205 posts categorized "Hunger QOTD"
One child without food brings anguish to the spirit of our Great God.
Lord, I want to feel what you feel in conditions of hunger and want. And then I want to feel your joy when we have made it possible for others to feel abundance.
— Rev. James Forbes, in a sermon on Luke Chapter 15 delivered at Quest Church in Seattle, Wash., October 16, 2013.
Congregations around the country are hearing God’s message that we are all called to end hunger, and pastors are learning how to more effectively preach about this charge. Rev. Dr. James Forbes Jr., whom Newsweek magazine recognized as one of the 12 “most effective preachers,” is preaching in churches and leading homiletics workshops for those who speak from the pulpit. Rev. Forbes is senior minister emeritus of the Riverside Church and retired professor of preaching at Union Theological Seminary in New York City.
To find out if Rev. Forbes is coming to a town near you, visit www.bread.org/preaching.
"If anyone has material possessions and sees his brother in need but has no pity on him, how can the love of God be in him? Dear children, let us not love with words or tongue but with actions and in truth." —1 John 3:17-18 (NIV)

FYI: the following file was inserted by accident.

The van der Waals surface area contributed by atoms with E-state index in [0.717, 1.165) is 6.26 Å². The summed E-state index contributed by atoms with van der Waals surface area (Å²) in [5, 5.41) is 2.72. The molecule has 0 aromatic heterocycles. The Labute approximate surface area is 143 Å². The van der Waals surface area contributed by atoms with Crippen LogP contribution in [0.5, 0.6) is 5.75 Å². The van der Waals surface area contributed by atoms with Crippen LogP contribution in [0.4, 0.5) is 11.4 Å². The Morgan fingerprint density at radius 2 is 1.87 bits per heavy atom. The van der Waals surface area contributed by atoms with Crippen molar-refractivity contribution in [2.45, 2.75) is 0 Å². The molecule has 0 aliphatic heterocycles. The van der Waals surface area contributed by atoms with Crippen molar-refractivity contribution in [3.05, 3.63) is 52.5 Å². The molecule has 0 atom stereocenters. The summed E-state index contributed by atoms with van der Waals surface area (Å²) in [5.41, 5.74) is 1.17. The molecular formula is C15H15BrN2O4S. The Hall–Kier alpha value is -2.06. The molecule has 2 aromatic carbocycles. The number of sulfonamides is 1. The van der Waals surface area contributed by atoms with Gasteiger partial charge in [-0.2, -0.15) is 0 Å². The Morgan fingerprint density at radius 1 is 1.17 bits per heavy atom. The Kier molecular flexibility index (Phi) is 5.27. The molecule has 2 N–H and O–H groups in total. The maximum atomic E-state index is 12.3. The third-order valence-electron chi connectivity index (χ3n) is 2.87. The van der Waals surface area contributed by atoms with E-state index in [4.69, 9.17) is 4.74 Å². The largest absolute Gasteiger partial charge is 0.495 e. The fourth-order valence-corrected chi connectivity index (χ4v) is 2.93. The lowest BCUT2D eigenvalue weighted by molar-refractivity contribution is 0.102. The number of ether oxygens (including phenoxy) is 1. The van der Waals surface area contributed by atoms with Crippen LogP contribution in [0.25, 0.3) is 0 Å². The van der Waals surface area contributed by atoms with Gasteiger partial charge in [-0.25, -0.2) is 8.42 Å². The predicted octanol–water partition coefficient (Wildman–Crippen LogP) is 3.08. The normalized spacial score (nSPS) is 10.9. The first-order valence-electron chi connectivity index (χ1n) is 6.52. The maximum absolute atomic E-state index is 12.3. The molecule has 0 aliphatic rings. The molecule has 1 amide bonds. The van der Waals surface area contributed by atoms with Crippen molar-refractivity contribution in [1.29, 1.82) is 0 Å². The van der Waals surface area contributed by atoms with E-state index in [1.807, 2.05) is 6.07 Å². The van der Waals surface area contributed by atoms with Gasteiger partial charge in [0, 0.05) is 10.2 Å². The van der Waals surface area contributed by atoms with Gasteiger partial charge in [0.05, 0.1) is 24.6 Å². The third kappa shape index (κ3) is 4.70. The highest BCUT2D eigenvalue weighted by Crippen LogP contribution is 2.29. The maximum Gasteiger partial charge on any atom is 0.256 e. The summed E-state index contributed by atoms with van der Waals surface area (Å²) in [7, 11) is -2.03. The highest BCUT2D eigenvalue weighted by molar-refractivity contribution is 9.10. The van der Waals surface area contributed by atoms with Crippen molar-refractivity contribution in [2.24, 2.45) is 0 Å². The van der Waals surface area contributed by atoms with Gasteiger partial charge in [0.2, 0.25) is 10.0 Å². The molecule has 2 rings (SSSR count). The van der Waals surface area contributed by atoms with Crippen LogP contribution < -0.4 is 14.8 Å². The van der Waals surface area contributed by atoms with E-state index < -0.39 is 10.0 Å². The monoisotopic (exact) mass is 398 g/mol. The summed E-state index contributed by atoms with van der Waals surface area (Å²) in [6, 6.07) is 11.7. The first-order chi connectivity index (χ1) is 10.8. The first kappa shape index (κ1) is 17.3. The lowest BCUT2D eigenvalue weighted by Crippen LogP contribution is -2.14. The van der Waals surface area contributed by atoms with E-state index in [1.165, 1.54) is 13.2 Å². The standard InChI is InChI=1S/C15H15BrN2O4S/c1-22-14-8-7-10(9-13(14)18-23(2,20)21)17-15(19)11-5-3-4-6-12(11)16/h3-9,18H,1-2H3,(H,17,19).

Today is World Food Day. On this day of solidarity in the struggle against hunger, take the time to contact your members of Congress and tell them to pass a bill that opens the government, prevents default, and funds programs serving struggling families in the United States and abroad.
Learn more about World Food Day, and this year's theme, here.
Photo: Friends who are part of the jjajja (grandmother) group at St. Francis Healthcare Services in Jinja, Uganda, laugh over their lunch on Saturday, May 21, 2012. The group provides healthcare, education and income-generating opportunities for grandmothers, many of whom take care of grandchildren orphaned due to the HIV/AIDS epidemic. Photo by Laura Elizabeth Pohl/Bread for the World
"I am terrified by the likelihood of a financial crisis. It will hurt all of us, and it will hurt hungry and poor people most of all." —Rev. David Beckmann, president of Bread for the World, during the Circle of Protection faithful filibuster.
Tell your members of Congress that our nation's economy and creditworthiness are not bargaining chips. Contact your representative and senators and tell them they must protect our economic recovery and credit; end the government shutdown and pass a responsible budget that funds programs serving poor and vulnerable populations; and replace sequestration with a balanced plan that includes revenues and responsible spending cuts.